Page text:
George Washington Papers

[Diary entry: 11 August 1781]

11th. Robt. Morris Esqr. Superintendant of Finance & Richd. Peters Esqr. a Member of the Board of War, arrived at Camp to fix with me the number of Men necessary for the next Campaign and to make the consequent arrangements for their establishment and Support.1

A Fleet consisting of about 20 Sail, including 2 frigates & one or two prizes, arrived within the harbour of New York with German recruits—to the amount—by Rivington—of 2880 but by other, & better information to abt. 1500 sickly Men.2

1The Continental Congress had appointed, 26 July 1781, a committee consisting of Daniel Carroll, Theodorick Bland, and James Mitchell Varnum to confer with GW, Superintendent of Finance Robert Morris, and Secretary of the Board of War Richard Peters on the arrangements for the army for 1782 (JCC description begins Worthington Chauncey Ford et al., eds. Journals of the Continental Congress, 1774-1789. 34 vols. Washington, D.C., 1904–37. description ends , 21:791). On 13 Aug., Morris and Peters sent GW a number of queries in preparation for drawing up the 1782 arrangement, touching on such matters as the contribution of the states to the military establishment, the possibility of reducing the numbers of officers and men required, and the settlement of periods of enlistment (DLC:GW). GW replied to the committee of conference on 21 Aug., advising against a reduction of the Continental Army in the new arrangement, considering “how much more expensive & less servicable Militia are than Continental Troops” (DLC:GW).

2GW was clearly not aware of all of the facts noted in this entry as early as 11 Aug. In the evening of that day Brig. Gen. David Forman wrote GW from Freehold, N.J., that his observers had sighted a British fleet of 20 sail off Sandy Hook but weather conditions prevented identification of the vessels. At first it was conjectured that the fleet was carrying part of Cornwallis’s troops from Virginia to reinforce Clinton in New York (Forman to GW, 11 Aug. 1781, GW to Forman, 13 Aug. 1781, DLC:GW). The fleet observed by Forman, however, consisted of 2 British armed ships and 23 transports carrying German recruits. According to a “Return of the troops arrived from Germany. 11th Augt 1781,” 2,750 Hessian troops arrived (MACKENZIE [2] description begins Diary of Frederick Mackenzie Giving a Daily Narrative of His Military Service as an Officer of the Regiment of Royal Welch Fusiliers during the Years 1775–1781 in Massachusetts, Rhode Island and New York. 2 vols. Cambridge, Mass., 1930. description ends , 2:585). The soldiers were under the command of Col. Friedrich von Benning, and “a little more than one hundred and thirty sick, most of them suffering from scurvy, of which they will soon be cured, were disembarked earlier and taken to hospitals.” Twenty-two men had died during the 13–week voyage (BAURMEISTER description begins Carl Leopold Baurmeister. Revolution in America: Confidential Letters and Journals, 1776–1784, of Adjutant General Major Baurmeister of the Hessian Forces. Translated and annotated by Bernhard A. Uhlendorf. New Brunswick, N.J., 1957. description ends , 457).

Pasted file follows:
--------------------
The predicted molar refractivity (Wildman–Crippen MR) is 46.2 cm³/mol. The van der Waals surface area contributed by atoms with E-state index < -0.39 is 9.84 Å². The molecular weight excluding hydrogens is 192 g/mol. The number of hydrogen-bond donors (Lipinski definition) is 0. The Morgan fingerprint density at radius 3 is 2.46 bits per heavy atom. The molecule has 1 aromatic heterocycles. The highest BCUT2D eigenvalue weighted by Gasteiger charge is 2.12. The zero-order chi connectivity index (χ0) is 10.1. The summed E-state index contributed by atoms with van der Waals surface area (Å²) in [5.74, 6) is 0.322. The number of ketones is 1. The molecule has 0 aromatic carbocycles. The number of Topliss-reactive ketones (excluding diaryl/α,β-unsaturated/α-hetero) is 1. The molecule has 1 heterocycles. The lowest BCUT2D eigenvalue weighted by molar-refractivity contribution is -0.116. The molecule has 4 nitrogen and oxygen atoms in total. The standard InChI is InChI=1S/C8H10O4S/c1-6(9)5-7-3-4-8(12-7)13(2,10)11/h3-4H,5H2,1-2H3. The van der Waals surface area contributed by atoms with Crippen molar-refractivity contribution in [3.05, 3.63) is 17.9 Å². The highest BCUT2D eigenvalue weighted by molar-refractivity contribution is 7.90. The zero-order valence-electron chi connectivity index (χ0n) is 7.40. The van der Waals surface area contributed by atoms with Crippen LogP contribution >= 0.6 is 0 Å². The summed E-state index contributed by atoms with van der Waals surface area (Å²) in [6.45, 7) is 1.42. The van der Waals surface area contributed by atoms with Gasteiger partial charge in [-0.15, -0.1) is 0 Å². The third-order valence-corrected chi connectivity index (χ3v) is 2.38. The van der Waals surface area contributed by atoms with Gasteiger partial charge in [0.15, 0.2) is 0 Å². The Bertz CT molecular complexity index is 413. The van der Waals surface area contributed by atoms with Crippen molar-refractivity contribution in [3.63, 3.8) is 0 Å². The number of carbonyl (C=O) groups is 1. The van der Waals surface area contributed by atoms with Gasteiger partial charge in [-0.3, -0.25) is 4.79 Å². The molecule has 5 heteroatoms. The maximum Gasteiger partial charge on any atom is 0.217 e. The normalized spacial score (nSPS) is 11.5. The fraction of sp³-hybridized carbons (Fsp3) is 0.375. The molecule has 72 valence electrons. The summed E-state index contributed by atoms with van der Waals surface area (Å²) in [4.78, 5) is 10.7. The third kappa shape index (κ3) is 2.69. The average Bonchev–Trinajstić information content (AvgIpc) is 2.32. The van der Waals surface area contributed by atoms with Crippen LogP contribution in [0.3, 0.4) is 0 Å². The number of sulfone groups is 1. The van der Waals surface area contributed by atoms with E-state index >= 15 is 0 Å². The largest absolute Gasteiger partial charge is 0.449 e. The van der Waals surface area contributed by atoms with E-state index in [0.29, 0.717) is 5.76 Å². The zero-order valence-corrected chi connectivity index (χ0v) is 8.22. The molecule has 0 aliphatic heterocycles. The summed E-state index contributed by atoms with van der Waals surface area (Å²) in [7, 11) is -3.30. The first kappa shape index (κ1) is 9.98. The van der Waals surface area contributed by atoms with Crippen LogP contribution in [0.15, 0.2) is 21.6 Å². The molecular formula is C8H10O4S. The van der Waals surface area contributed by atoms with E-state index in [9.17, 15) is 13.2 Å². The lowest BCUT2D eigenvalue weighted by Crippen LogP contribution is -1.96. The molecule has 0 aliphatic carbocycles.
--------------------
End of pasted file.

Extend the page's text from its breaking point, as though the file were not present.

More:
The arrival of the transports was reported in the 15 Aug. issue of the Royal Gazette by editor James Rivington (1724–1802). Rivington, a native of London who emigrated to America in 1760, had established Rivington’s New York Gazetteer in 1773, after a varied career as printer and bookseller. Openly supporting the crown when the Revolution broke out, he was appointed the king’s printer in New York in 1776, and his newspaper, now operating under various titles, became a leading Tory organ until he suspended publication in 1783. After the war he remained in New York City, but his business ventures failed to prosper and he died in comparative poverty. For his secret career during the Revolution as an agent for GW’s intelligence system in New York, see CRARY description begins Catherine Snell Crary. “The Tory and the Spy: The Double Life of James Rivington.” William and Mary Quarterly, 3d ser., 16 (1959): 61–72. description ends , 61–72; FORD [4] description begins Corey Ford. A Peculiar Service. Boston, 1965. description ends , 323–24.

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